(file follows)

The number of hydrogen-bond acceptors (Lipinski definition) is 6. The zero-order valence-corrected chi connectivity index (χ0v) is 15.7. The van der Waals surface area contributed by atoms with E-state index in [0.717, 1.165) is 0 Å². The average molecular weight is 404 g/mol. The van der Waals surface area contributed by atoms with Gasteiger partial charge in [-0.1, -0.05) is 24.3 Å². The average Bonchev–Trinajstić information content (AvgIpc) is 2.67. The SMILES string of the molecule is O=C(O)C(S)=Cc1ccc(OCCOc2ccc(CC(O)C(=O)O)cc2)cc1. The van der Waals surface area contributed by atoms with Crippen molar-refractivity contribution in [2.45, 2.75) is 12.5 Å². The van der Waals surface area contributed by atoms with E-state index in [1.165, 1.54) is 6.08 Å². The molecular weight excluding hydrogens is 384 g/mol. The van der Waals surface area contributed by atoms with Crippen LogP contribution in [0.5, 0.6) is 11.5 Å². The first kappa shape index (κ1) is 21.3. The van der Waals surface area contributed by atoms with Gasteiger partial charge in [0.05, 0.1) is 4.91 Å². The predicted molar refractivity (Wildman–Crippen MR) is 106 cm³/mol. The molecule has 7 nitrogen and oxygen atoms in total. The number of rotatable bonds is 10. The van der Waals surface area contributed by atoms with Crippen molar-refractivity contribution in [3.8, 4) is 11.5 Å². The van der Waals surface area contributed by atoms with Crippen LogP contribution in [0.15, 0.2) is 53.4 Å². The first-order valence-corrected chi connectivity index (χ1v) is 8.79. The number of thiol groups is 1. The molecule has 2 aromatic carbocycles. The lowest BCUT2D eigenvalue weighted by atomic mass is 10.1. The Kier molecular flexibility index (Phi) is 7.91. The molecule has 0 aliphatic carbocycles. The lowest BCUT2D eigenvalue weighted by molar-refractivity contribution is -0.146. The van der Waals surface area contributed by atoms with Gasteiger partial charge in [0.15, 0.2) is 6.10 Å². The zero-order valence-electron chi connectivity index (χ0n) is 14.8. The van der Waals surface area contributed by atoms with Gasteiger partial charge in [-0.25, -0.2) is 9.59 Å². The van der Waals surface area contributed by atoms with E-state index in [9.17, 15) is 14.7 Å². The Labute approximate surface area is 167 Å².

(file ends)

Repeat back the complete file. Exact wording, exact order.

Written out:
The number of hydrogen-bond acceptors (Lipinski definition) is 6. The zero-order valence-corrected chi connectivity index (χ0v) is 15.7. The van der Waals surface area contributed by atoms with E-state index in [0.717, 1.165) is 0 Å². The average molecular weight is 404 g/mol. The van der Waals surface area contributed by atoms with Gasteiger partial charge in [-0.1, -0.05) is 24.3 Å². The average Bonchev–Trinajstić information content (AvgIpc) is 2.67. The SMILES string of the molecule is O=C(O)C(S)=Cc1ccc(OCCOc2ccc(CC(O)C(=O)O)cc2)cc1. The van der Waals surface area contributed by atoms with Crippen molar-refractivity contribution in [2.45, 2.75) is 12.5 Å². The van der Waals surface area contributed by atoms with E-state index in [1.165, 1.54) is 6.08 Å². The molecular weight excluding hydrogens is 384 g/mol. The van der Waals surface area contributed by atoms with Crippen LogP contribution in [0.5, 0.6) is 11.5 Å². The first kappa shape index (κ1) is 21.3. The van der Waals surface area contributed by atoms with Gasteiger partial charge in [0.05, 0.1) is 4.91 Å². The predicted molar refractivity (Wildman–Crippen MR) is 106 cm³/mol. The molecule has 7 nitrogen and oxygen atoms in total. The number of rotatable bonds is 10. The van der Waals surface area contributed by atoms with Crippen molar-refractivity contribution in [3.8, 4) is 11.5 Å². The van der Waals surface area contributed by atoms with Crippen LogP contribution in [0.15, 0.2) is 53.4 Å². The first-order valence-corrected chi connectivity index (χ1v) is 8.79. The number of thiol groups is 1. The molecule has 2 aromatic carbocycles. The lowest BCUT2D eigenvalue weighted by atomic mass is 10.1. The Kier molecular flexibility index (Phi) is 7.91. The molecule has 0 aliphatic carbocycles. The lowest BCUT2D eigenvalue weighted by molar-refractivity contribution is -0.146. The van der Waals surface area contributed by atoms with Gasteiger partial charge in [0.15, 0.2) is 6.10 Å². The zero-order valence-electron chi connectivity index (χ0n) is 14.8. The van der Waals surface area contributed by atoms with Gasteiger partial charge in [-0.25, -0.2) is 9.59 Å². The van der Waals surface area contributed by atoms with E-state index in [9.17, 15) is 14.7 Å². The Labute approximate surface area is 167 Å².